Whether it’s to assess your risks or to gain more information about suspected problems, Women First can provide safe, noninvasive and highly accurate screening tests for you and your baby. These newer tests give insight into your risk for a number of chromosomal disorders, such as Down syndrome (extra chromosome 21), as well as gender. Another group of tests will screen you as a carrier of more than 100 different autosomal recessive diseases. As a result, invasive tests such as amniocentesis or CVS, which have a risk of miscarriage, are rarely needed. Some tests available in pregnancy include:
Cell Free DNA
Technology allows us to test your baby’s chromosomes by doing a simple test of your blood. These tests can be done any time after 10 weeks and screen for Down syndrome (Trisomy 21), Trisomy 18, and Trisomy 13, as well as sex chromosomal disorders. These tests screen for the most common chromosomal disorders, yet they do not test for all chromosomal issues. And, while a negative test result is very reassuring, it does not always guarantee a healthy baby.
Spina Bifida Screening
We also offer a simple blood test to screen for spina bifida, or open neural tube defect—one of the most common birth defects. This test is MSAFP (maternal serum alfa fetal protein), which is done ideally between 16 and 20 weeks of pregnancy at a relatively low cost. Taking folate pre-conceptually and very early in pregnancy can significantly reduce the risk of your baby having spina bifida.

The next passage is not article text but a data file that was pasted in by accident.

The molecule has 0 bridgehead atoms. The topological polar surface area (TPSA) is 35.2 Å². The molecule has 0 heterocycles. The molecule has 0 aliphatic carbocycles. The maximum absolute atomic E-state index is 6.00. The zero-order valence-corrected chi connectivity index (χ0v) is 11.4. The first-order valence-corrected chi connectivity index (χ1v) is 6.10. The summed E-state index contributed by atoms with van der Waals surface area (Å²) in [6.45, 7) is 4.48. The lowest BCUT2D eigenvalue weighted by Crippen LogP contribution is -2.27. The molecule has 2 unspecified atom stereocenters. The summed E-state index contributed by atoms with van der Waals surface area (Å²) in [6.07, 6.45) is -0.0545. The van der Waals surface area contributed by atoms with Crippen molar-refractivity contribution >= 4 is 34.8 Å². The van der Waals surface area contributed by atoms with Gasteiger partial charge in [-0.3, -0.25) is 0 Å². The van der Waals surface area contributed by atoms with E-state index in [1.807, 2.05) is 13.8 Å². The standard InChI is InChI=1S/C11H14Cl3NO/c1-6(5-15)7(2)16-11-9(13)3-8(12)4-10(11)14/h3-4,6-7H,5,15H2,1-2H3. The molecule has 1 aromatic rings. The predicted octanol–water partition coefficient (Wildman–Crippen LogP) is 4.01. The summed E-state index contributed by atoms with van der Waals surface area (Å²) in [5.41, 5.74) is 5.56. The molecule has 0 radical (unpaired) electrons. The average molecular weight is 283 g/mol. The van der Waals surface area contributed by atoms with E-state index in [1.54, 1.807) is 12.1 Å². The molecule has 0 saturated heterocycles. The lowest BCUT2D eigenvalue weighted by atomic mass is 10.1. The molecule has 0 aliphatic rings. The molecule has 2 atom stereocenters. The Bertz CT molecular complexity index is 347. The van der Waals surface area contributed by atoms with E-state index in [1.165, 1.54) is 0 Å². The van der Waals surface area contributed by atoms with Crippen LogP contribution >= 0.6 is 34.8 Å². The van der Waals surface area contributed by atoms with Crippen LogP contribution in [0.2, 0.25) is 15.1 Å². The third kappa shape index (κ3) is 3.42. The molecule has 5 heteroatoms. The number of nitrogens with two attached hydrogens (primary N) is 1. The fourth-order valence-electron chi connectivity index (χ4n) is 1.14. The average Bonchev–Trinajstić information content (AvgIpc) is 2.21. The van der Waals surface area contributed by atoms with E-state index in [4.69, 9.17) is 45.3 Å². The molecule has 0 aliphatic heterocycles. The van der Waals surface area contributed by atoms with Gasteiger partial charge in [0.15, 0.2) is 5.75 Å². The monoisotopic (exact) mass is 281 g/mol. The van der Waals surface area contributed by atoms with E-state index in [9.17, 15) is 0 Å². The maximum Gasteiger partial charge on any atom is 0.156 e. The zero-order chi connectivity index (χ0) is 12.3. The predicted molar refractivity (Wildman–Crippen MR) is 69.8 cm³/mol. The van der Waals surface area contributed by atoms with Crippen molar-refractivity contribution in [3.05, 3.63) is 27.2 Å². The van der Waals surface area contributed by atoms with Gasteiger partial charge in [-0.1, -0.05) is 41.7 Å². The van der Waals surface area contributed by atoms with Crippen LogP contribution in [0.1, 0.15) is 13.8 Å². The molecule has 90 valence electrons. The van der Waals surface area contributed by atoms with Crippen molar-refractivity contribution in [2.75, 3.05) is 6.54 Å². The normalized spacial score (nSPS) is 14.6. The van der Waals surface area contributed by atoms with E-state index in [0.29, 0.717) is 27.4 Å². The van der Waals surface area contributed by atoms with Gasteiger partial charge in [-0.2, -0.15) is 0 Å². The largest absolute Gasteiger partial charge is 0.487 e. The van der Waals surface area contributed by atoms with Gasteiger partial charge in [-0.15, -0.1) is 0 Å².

Expanded Genetic Carrier Testing
There are thousands of genes on our chromosomes, and many of us are carriers of a specific gene defect without being aware of it. When your partner carries the same recessive gene, your child has a 25% chance of receiving both genes and getting the disease. Examples of these types of recessive genetic diseases, which affect one in 400 births, include cystic fibrosis and sickle cell anemia.
A simple blood test can screen you or your partner to see if you are a carrier of more than 100 genetic diseases that are relevant to pregnancy and babies. When we only screen based on ethnicity and family history, we miss 80% of carriers. An expanded genetic carrier blood test can be done at any time, pre-conceptually or during pregnancy.
Deciding on Genetic Testing
Genetic screens are optional; only you can decide if they’re right for you. You may want to discuss these testing options at a visit with your physician early in your pregnancy. If you are interested, you should see how much your insurance will cover and how much your cost will be by contacting the genetic testing company to get your individual cost.